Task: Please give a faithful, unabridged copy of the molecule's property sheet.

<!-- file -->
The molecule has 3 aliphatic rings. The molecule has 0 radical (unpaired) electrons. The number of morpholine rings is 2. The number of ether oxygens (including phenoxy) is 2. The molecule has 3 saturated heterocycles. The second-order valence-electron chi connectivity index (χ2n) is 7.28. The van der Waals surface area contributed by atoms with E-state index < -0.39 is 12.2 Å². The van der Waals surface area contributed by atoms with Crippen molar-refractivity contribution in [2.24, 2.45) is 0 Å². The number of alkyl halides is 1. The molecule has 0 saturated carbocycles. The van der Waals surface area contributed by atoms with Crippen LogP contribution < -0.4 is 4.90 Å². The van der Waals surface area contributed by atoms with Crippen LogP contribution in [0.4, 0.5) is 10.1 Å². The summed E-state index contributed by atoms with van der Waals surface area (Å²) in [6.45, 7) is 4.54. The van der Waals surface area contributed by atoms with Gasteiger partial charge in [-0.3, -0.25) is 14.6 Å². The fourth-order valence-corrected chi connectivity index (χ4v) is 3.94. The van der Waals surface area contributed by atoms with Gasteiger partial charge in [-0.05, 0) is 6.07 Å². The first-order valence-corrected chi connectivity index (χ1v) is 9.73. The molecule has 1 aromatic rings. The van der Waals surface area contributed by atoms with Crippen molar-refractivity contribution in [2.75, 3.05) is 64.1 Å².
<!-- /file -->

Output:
The molecule has 3 aliphatic rings. The molecule has 0 radical (unpaired) electrons. The number of morpholine rings is 2. The number of ether oxygens (including phenoxy) is 2. The molecule has 3 saturated heterocycles. The second-order valence-electron chi connectivity index (χ2n) is 7.28. The van der Waals surface area contributed by atoms with E-state index < -0.39 is 12.2 Å². The van der Waals surface area contributed by atoms with Crippen molar-refractivity contribution in [2.24, 2.45) is 0 Å². The number of alkyl halides is 1. The molecule has 0 saturated carbocycles. The van der Waals surface area contributed by atoms with Crippen LogP contribution < -0.4 is 4.90 Å². The van der Waals surface area contributed by atoms with Crippen LogP contribution in [0.4, 0.5) is 10.1 Å². The summed E-state index contributed by atoms with van der Waals surface area (Å²) in [6.45, 7) is 4.54. The van der Waals surface area contributed by atoms with Gasteiger partial charge in [-0.3, -0.25) is 14.6 Å². The fourth-order valence-corrected chi connectivity index (χ4v) is 3.94. The van der Waals surface area contributed by atoms with Gasteiger partial charge in [-0.05, 0) is 6.07 Å². The first-order valence-corrected chi connectivity index (χ1v) is 9.73. The molecule has 1 aromatic rings. The van der Waals surface area contributed by atoms with Crippen molar-refractivity contribution in [2.75, 3.05) is 64.1 Å².